Contractors: Imagine submitting a permit application from the easy access of your home office. You enter the project specs into an online portal, and the software checks your figures against the local code. Your permit is issued almost immediately, and you pick up the phone to let the homeowner know their solar install will stay on schedule.
That’s the kind of convenience and efficiency that the new SolarAPP initiative is promising our solar industry — and BayWa r.e. Solar Systems is proud to provide a grant to help this project pursue its pilot effort. We recently worked with project coordinator Arthur Coulston to discuss their aspirations.
Solving a Long-Time Struggle
Even before the COVID-19 pandemic pushed businesses towards a low-touch environment, our industry had already been struggling to break free from time-consuming permit application and approval processes. In many jurisdictions, solar contractors long had to apply for permits in person, with paper documentation, and wait for hands-on processing of applications and reviews.
When the COVID-19 pandemic first started, everyone realized those in-person, high-touch processes — which we always knew were inefficient — were also unsafe. For essential government services like permitting, it’s important that they are resilient.”
SolarAPP Project Coordinator
Surely, there was a better way to streamline and digitize this process, while still upholding standards for safety and compliance. Enter SolarAPP, conceived a mere two years ago by a group of industry and nonprofit partners. The U.S. Department of Energy (DOE) provided major funding to its National Renewable Energy Laboratory (NREL) to take on software design and engineering, while the Rocky Mountain Institute (RMI), the respected energy think tank, supports pilot testing and development.
So, what does SolarAPP do?
SolarAPP stands for “Automated Permit Processing” and promises exactly that. “When an authority having jurisdiction (AHJ) adopts SolarAPP, contractors will be able to apply for permits using that online platform,” says Coulston, who joined RMI this year. “The contractor enters specifications for their project, and SolarAPP checks each specification for compliance to model codes relevant for that jurisdiction. If the software finds all specs to be compliant, the project will be automatically approved, and a permit is issued. No waiting for manual approval. It takes as much time as you take to type in those project numbers.”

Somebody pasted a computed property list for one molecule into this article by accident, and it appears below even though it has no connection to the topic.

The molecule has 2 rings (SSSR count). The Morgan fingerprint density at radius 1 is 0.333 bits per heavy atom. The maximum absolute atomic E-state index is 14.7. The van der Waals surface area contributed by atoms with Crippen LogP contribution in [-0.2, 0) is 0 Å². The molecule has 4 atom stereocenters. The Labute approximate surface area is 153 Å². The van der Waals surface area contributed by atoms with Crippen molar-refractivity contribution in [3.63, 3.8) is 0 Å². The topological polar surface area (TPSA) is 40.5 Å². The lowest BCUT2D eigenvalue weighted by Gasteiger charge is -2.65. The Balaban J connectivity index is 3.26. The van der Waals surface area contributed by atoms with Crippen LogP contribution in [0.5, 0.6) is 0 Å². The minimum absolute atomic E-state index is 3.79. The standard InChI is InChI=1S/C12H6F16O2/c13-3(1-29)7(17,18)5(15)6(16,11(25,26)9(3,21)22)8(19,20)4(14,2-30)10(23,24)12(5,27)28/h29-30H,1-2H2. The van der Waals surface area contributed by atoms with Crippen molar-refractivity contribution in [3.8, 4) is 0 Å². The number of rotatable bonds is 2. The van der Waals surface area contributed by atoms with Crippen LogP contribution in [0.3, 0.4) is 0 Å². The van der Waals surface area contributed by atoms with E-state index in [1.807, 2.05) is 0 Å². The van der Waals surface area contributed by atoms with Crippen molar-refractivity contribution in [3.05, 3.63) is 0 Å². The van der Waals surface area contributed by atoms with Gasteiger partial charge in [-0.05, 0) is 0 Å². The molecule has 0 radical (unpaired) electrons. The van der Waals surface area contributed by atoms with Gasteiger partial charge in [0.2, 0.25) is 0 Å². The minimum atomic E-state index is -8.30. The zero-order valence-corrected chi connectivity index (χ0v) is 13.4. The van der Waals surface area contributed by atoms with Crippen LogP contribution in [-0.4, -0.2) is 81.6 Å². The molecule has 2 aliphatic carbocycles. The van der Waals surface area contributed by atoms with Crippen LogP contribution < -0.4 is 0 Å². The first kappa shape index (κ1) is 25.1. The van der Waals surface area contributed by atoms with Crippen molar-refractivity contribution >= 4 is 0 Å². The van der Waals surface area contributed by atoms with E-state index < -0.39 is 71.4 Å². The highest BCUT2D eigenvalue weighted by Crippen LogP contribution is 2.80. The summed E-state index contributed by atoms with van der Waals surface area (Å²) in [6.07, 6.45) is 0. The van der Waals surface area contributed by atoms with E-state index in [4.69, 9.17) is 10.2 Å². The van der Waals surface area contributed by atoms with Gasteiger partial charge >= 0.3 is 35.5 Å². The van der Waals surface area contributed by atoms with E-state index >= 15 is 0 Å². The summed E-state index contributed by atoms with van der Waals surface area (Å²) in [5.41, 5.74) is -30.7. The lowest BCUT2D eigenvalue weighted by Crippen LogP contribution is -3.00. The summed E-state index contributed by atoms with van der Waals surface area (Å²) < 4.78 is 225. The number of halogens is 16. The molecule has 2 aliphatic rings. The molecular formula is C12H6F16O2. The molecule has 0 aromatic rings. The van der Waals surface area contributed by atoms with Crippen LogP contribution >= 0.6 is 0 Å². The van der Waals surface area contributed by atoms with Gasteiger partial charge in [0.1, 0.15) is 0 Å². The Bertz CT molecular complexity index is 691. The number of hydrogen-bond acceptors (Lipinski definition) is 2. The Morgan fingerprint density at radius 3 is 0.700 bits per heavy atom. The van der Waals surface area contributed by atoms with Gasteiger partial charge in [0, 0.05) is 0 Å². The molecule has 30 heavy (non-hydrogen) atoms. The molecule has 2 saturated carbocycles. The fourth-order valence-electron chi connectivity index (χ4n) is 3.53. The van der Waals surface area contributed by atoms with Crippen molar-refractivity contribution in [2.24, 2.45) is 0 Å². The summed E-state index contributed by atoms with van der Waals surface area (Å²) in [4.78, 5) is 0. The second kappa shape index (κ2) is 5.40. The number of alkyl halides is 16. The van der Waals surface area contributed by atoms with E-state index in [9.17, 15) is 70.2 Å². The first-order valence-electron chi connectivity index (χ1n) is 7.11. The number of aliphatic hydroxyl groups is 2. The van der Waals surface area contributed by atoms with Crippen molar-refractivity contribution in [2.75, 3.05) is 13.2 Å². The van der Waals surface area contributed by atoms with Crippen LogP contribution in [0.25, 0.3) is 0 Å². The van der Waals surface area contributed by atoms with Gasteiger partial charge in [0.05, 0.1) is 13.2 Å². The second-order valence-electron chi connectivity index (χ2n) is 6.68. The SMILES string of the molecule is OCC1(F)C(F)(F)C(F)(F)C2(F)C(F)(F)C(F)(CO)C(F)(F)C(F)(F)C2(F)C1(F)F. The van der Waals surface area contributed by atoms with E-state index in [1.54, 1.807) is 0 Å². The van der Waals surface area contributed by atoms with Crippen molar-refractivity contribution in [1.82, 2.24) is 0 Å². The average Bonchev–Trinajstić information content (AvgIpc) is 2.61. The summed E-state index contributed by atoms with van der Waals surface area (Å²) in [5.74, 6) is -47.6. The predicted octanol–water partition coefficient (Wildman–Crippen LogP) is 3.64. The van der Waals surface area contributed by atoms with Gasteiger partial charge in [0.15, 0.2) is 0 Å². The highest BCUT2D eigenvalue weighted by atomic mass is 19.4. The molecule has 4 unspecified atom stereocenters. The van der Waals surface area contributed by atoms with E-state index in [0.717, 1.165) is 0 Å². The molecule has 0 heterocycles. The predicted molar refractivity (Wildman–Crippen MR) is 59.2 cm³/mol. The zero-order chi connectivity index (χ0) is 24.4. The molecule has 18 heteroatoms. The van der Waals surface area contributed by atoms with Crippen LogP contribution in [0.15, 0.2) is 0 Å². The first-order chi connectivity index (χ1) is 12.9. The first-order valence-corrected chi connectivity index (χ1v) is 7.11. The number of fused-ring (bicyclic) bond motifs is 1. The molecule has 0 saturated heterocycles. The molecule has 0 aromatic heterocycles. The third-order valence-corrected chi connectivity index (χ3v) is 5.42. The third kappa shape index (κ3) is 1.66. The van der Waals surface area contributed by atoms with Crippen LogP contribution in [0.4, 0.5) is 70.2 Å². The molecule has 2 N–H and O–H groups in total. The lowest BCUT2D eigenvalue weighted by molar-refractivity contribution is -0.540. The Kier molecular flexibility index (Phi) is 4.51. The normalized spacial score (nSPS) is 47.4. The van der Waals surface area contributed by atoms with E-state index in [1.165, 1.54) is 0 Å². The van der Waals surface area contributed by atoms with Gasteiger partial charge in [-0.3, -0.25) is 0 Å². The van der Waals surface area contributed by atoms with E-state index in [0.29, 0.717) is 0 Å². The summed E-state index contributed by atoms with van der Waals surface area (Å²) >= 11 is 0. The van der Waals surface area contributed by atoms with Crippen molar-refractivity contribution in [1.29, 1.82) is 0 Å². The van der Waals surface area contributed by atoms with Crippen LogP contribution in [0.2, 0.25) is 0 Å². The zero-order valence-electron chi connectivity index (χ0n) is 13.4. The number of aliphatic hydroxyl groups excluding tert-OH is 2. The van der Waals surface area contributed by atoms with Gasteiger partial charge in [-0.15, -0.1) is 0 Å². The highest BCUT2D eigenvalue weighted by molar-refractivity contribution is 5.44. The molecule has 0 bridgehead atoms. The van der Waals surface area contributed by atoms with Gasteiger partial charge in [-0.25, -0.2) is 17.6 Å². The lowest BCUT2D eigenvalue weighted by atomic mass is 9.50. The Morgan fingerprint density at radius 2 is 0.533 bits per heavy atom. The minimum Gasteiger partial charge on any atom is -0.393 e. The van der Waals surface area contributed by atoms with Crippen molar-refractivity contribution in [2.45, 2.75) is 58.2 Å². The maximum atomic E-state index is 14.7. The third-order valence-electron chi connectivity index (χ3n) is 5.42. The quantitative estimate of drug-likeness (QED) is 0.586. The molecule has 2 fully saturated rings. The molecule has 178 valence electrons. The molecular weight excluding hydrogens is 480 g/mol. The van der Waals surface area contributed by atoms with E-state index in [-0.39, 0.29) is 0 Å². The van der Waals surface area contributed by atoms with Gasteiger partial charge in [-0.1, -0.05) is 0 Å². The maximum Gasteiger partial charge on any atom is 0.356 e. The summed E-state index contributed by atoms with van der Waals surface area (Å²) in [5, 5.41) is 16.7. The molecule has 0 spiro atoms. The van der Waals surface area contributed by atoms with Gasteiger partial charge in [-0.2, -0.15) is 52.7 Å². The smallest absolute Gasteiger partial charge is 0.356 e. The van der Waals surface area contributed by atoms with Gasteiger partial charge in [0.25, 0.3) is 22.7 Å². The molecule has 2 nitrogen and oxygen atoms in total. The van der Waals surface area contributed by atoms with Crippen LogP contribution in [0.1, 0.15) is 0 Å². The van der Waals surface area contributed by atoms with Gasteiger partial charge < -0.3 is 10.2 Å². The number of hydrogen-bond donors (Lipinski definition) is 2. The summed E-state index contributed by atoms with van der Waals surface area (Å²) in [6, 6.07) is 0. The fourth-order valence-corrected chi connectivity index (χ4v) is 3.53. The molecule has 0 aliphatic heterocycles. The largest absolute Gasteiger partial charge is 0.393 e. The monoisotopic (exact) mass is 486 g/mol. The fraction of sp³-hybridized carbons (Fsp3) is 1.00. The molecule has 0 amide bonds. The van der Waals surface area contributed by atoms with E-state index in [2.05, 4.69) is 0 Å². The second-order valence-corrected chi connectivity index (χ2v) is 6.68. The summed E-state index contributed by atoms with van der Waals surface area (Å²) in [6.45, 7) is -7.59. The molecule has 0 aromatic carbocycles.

Building Towards Standardization and Adoption
“What that means for the contractor is a lot more control over your timeline,” says Coulston. “Once you know you’ve sold a system, you can plan immediately for install. And you avoid the necessity of a site visit for a project, since none of the information asked by SolarAPP requires one.”
Less waiting for everyone — imagine that. And Coulston knows a thing or two about efficiency: he is co-founder of Mosaic, the popular solar financing digital services company.
SolarAPP is still undergoing pilot testing but is nearly out of the gates. RMI and NREL are working with three California AHJ’s right now — Oceanside, Bakersfield, and Modesto — running their existing, manual permit approval process in parallel simulation with SolarAPP, to correct any shortcomings in the software design. “We’ve run a couple hundred projects through testing and received a lot of great feedback,” says Coulston. “The next goal in the pilot is to issue real permits using SolarAPP alone.”
Another big win for SolarAPP will be standardization. While the software will account for regional differences (like snow load), AHJ’s may also find it helpful to commit to the standards set within SolarAPP. “Because solar was so new, many AHJ’s had to create their own ordinances,” says Coulston. “We see SolarAPP as a next step, assisting AHJ’s in getting over local interpretations and towards a national standard, while accommodating variations in model code currently in-law.”
A Solar Community Effort
The team is also working to ensure that SolarAPP can do more than just recognize specific code-compliant designs — not just one particular inverter setup, for example — but all potential variations and ways of constructing a solar system. It’s required a lot of input from industry professionals and experts.
“Feedback has been great. These pilot AHJ’s are communities with real solar advocates. And there’s so much interest in SolarAPP from across the industry and the building safety community. It’s brought together an amazing coalition.”
SolarAPP Project Coordinator
And BayWa r.e. is proud to be part of this network of supporters. Contractors: keep your ear out as SolarAPP becomes available after its pilot testing — then encourage your jurisdiction to explore this tool for our solar future!